Death and Dying in Fiction and Real Life

These last units of Death and Dying in Fiction and Real Life have broadened my knowledge of common themes and symbols associated with death in a variety of cultures and practices. Information from class lectures led by Dr. Davis, Dr. Crane, and Ms. Michalik, evidence from Talking Through Death by Christine S. Davis and Deborah C. Breede, and also films like Grave of the Fireflies, Amour and Departures, have provided me with a new well rounded knowledge of all things death. Three topics that especially caught my attention during units 5, 6, and 7, were cultural competence, end-of-life rituals (such as funerals), and communication as ritual.

Cultural Competence

One of the major themes we’ve recently discussed in class is cultural competence and its relation to death. During the lecture, Maddy stated that cultural competence is “essentially understanding and respecting other cultures and perspectives” (M. Michalik, personal communication, November 5, 2018).

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Films that we’ve watched in class such as Amour and Grave of the Fireflies also introduce a variety of cultures and how how they deal with death. In Amour, a film that is portrayed in the French culture, it was evident that their ways of dealing with death were similar to ways we practice here in the U.S. For example, Anne, the old lady who was dying, was brought to the hospital, was accompanied by many nurses in the house, and had a daughter who wanted to place her in a nursing home (Menegoz, Arndt, Heiduschka, Katz, & Haneke, 2012).

In America, we also heavily rely on medical practices and hospital care. Rather than taking a more natural course, we attempt to keep people of old age alive as long as possible. Another film by the name of Grave of the Fireflies was an animated film about death in Japanese culture. This film told the story of two children trying to survive after World War II. Something unique seen in this movie that is different from that of the U.S. is the role family plays in death. In America, family is your main support system during traumatic times, especially when death is approaching.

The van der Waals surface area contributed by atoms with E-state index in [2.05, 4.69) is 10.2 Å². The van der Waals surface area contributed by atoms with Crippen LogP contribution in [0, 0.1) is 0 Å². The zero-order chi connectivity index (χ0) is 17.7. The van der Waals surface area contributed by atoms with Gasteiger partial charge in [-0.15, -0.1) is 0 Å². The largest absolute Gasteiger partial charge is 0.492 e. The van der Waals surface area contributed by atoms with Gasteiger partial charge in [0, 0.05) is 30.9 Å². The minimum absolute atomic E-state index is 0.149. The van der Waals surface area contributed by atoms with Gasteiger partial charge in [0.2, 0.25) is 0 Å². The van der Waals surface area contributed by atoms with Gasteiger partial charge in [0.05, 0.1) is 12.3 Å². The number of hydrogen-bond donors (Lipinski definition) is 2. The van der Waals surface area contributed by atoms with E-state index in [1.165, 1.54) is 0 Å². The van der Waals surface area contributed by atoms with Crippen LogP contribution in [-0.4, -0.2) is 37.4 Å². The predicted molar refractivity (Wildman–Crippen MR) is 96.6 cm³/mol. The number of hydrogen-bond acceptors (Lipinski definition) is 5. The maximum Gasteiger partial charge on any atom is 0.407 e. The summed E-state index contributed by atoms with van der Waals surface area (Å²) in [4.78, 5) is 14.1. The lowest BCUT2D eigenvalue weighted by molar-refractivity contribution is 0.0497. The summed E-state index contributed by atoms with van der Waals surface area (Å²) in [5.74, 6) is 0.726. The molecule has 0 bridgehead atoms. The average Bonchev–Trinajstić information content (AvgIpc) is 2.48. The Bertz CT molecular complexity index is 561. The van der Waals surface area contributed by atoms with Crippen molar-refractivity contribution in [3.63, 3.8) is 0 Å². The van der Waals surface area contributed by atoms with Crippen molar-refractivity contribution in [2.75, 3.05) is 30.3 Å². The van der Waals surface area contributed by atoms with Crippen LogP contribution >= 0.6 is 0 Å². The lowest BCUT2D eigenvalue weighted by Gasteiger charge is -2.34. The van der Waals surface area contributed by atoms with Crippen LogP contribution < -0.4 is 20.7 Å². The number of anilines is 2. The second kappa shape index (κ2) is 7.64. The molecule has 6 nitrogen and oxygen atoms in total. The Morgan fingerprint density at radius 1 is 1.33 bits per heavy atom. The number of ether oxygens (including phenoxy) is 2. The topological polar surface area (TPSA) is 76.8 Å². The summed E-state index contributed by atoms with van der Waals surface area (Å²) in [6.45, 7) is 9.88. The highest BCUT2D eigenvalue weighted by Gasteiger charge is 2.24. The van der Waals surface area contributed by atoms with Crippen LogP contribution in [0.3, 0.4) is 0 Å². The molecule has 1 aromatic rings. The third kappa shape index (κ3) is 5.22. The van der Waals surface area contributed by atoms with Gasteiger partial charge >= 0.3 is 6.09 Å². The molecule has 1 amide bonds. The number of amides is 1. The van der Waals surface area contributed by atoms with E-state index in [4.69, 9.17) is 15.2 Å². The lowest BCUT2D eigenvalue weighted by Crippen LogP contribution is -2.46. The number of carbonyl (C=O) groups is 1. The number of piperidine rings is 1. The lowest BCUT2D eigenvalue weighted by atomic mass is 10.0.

However in Grave of the Fireflies, after young siblings, Setsuko and Seita lost their mother and had nowhere to go, their Aunt treats them so poorly to the point that they would be better off if they left. Fully knowing that the children will struggle and have no means to support themselves, the Aunt allows them to leave, leading to the eventual death of Setsuko (Hara & Takahata, 1988). These films and many others provided me with an entertaining way to understand how different cultures deal with death.

End of Life Rituals – The Funeral

Another major theme that has been end-of-life thoroughly explored end-of-life rituals. Because death and dying are viewed in different ways around the world, all cultures have different ways of providing closure for their loved ones. One of the most common end of life rituals that is seen in many cultures is a funeral. A funeral is a ceremony to honor a loved one who has passed away. Although funerals are commonly seen in a variety of cultures at that end-of-life res, each culture has its special traditions.